Just for fun – Jazzmaster pickups

20140809_141438351_iOSYou might remember I tried my hands at pickup winding a while ago (was it more than a year ago already?) creating a set of pickups for my Jazzmaster. Or maybe I never posted that, but anyway.

With some major help from my friends I finally got around to do a proper pickup comparison! And here’s the result:

The setup:
  • Three different Jazzmasters20150524_121010489_iOS
    • (J) A japanese Fender Jazzmaster (CIJ) with stock japanese pickups.
    • (S) My own japanese Fender Jazzmaster (CIJ) with custom pickups as mentioned above (see lovely picture, it’s the left one).
    • (A) A modern AVRI Fender Jazzmaster with stock pickups.
  • No effects, guitar straight to amp (happened to be the one I most recently built, which, in my subjective opinion, sounds just great). The amp is connected to a 1×12 open-back cabinet with a G12H element.
  • A Soundelux U195 microphone straight to a CI2 Steinberg interface for recording.
The result:

Note: No post-processing effects were used, to retain the actual sound as much as possible, but all samples have been trimmed down and given a light touch-up to attenuate excessive fret noise spikes (equally for all samples).

Neck pickups only:

(J):

(S):

(A):

Middle position/both pickups at the same time:

(J):

(S):

(A):

Bridge pickups only:

(J):

(S):

(A):

Credits:
  • All guitar playing by Ronny Yttrehus of Captain Gone.
  • Recording engineer: Jon Bjørnstad, also of Captain Gone.
  • Minor editing and post processing by myself.
Updated: 14 May, 2016 — 14:31

Tap-tempo v3

I’ve been working on (still am to be honest) a new version of the tap-tempo LFO. There’s a few new features, like:

  • Rotary encoder input toggling between and selecting multiplier, waveform and tempo adjustments.
  • The just mentioned speed adjustment – You can now micro-adjust a given tempo rather than having to tap in a new one.
  • New “random” waveform – I hope to get some fun out of this one myself.
  • Many new multipliers (Base tempo is 4/4):
    • Whole notes
    • Dotted half notes (new)
    • Half notes
    • Dotted quarter notes (new)
    • Quarter notes (1:1)
    • Dotted eighth notes (new)
    • Eighth notes
    • Dotted sixteenth notes (new)
    • Triplet notes (new)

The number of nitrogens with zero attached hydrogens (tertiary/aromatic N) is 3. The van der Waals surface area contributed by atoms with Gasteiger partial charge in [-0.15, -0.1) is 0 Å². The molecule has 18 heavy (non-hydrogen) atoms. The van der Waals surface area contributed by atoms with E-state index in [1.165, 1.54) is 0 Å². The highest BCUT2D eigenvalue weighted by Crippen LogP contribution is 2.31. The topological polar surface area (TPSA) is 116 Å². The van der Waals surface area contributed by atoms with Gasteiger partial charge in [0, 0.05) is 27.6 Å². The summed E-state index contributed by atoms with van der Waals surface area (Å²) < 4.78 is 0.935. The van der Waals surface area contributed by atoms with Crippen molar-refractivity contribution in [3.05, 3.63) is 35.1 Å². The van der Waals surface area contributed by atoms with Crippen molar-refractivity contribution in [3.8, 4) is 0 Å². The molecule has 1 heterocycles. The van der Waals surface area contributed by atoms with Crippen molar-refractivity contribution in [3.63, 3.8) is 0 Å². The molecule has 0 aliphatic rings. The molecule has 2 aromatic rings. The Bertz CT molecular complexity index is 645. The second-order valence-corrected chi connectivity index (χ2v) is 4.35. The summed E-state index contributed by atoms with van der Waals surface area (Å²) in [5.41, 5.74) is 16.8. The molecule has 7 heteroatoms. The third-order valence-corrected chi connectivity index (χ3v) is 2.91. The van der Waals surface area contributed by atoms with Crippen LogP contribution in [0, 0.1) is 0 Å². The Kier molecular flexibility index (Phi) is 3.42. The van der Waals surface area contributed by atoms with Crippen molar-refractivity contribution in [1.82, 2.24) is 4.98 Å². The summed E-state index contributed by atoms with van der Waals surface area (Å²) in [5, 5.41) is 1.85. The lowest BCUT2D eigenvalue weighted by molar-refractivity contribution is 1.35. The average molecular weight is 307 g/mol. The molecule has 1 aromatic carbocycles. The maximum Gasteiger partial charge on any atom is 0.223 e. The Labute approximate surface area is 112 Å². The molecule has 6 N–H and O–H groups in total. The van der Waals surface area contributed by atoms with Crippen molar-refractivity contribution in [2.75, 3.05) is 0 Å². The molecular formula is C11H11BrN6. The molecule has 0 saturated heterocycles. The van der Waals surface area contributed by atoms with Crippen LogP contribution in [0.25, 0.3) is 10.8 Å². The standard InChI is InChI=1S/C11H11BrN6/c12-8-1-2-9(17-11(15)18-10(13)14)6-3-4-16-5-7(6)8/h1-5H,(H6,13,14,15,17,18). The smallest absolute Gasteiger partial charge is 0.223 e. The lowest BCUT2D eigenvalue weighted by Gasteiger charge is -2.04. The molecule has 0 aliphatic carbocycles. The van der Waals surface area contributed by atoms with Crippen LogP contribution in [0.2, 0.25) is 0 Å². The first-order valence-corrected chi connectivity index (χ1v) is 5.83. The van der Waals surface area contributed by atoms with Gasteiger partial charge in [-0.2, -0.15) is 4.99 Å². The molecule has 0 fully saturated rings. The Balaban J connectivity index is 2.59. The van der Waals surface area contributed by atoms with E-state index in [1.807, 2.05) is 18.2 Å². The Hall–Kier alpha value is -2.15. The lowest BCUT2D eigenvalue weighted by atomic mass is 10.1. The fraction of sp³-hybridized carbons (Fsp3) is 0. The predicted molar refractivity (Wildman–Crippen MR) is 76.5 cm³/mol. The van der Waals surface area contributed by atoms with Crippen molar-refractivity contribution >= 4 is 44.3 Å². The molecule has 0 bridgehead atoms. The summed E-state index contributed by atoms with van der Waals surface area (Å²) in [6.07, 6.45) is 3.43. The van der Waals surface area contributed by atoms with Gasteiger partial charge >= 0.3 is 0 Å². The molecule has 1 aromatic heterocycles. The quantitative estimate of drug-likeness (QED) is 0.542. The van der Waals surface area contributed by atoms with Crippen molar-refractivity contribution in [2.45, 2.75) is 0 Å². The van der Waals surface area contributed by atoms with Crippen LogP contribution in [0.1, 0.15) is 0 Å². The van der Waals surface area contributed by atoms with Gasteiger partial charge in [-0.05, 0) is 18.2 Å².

• Sixteenth notes
  • LED indicators for both base tempo and actual tempo (current multiplier).

Source code is now available for free on github under GPLv3.

It’s not done yet, but getting there. I plan on also bringing the attiny85 up to the same standard (minus a few features). As earlier, I’ll also try to keep a few pre-programmed chips available for those who prefer not to get into the programming side of things.

Keep watching this space for more info soon.

Updated: 26 March, 2016 — 00:56

StripboardCAD version 1.2

stripboardcad_app_iconThe second update to StripboardCAD is finished and awaiting publishing on the App Store.

This update s focused on improving the parts list and how you interact with it. There’s lots of small improvements and a few large ones as well.

Head over to the changelog page for the Download_on_the_App_Store_Badge_US-UK_135x40details.

Updated: 7 February, 2016 — 14:15

Status update

You haven’t heard much from me lately, and I’ve been busy with a disproportionate amount of real-life stuff, but there are things to come yet.

I started working for a new company a few months ago. While this leaves me with less free time I can use for electronics and noodling, I’m fortunate enough to now be working professionally with things related to electronics, circuits, audio signal processing and microphones! I’m hoping this will have a positive effect on my DIY tinkering as well smile emoticon

I’m actively working on the next update for my pet project, the StripboardCAD app. This time around I aim to improve workflow related to the parts list, entering of data/values etc., fueled by myself starting to use the tool actively and noticing a few short comings.

A few of my good musician friends have been trying out the “Workhorse” project I put together, and they’re so enthused about it that I’ve now built a few units for sale. That was a pain in the *behind*, and took much more time than I would have wanted, but hopefully it’ll come out well in the end. I even hear some plans about a demo video; a first for anything I’ve been involved with, and only (potentially) happening because I’m not doing it wink emoticon More to come on this soon (I hope).

I’m also revisiting the tap-tempo LFO stuff. While it has resulted in some very cool effects (I’m most happy with the tremolo), it has also disappointed on a few occasions (the phaser, to name one) due to overly noisy design etc. There’s two things to take away from this:
1) I need to learn more about proper grounding in digital effects, and how to lay stuff out on a vero/circuit board.
2) There are still things I would like the chip to do, like integrating a manual tempo adjust pot, a random wave form, and more options in the multiplier department (triplets etc).